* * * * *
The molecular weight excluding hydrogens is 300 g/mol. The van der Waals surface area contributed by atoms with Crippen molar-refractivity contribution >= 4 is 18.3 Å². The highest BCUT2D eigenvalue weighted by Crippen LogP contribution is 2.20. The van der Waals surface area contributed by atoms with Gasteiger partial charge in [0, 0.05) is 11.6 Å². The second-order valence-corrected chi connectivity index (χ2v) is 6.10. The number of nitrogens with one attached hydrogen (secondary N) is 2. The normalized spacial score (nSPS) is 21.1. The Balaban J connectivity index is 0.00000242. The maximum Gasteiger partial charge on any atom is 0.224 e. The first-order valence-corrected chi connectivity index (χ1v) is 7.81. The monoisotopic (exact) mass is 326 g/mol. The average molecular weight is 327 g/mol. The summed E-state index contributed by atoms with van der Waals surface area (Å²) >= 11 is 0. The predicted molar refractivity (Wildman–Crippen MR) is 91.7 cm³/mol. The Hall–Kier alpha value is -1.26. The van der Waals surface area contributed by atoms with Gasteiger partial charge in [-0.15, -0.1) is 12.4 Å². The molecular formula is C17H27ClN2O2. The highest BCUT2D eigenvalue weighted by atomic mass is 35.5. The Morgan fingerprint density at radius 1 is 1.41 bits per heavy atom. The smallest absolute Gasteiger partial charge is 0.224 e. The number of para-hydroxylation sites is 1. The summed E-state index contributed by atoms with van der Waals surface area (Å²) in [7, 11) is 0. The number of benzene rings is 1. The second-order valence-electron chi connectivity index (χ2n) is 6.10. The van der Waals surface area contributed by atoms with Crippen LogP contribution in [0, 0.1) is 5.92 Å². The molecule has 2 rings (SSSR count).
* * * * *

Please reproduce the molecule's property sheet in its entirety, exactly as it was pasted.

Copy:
The molecular weight excluding hydrogens is 300 g/mol. The van der Waals surface area contributed by atoms with Crippen molar-refractivity contribution >= 4 is 18.3 Å². The highest BCUT2D eigenvalue weighted by Crippen LogP contribution is 2.20. The van der Waals surface area contributed by atoms with Gasteiger partial charge in [0, 0.05) is 11.6 Å². The second-order valence-corrected chi connectivity index (χ2v) is 6.10. The number of nitrogens with one attached hydrogen (secondary N) is 2. The normalized spacial score (nSPS) is 21.1. The Balaban J connectivity index is 0.00000242. The maximum Gasteiger partial charge on any atom is 0.224 e. The first-order valence-corrected chi connectivity index (χ1v) is 7.81. The monoisotopic (exact) mass is 326 g/mol. The average molecular weight is 327 g/mol. The summed E-state index contributed by atoms with van der Waals surface area (Å²) >= 11 is 0. The predicted molar refractivity (Wildman–Crippen MR) is 91.7 cm³/mol. The Hall–Kier alpha value is -1.26. The van der Waals surface area contributed by atoms with Gasteiger partial charge in [-0.15, -0.1) is 12.4 Å². The molecular formula is C17H27ClN2O2. The highest BCUT2D eigenvalue weighted by atomic mass is 35.5. The Morgan fingerprint density at radius 1 is 1.41 bits per heavy atom. The smallest absolute Gasteiger partial charge is 0.224 e. The number of para-hydroxylation sites is 1. The summed E-state index contributed by atoms with van der Waals surface area (Å²) in [7, 11) is 0. The number of benzene rings is 1. The second-order valence-electron chi connectivity index (χ2n) is 6.10. The van der Waals surface area contributed by atoms with Crippen LogP contribution in [0, 0.1) is 5.92 Å². The molecule has 2 rings (SSSR count).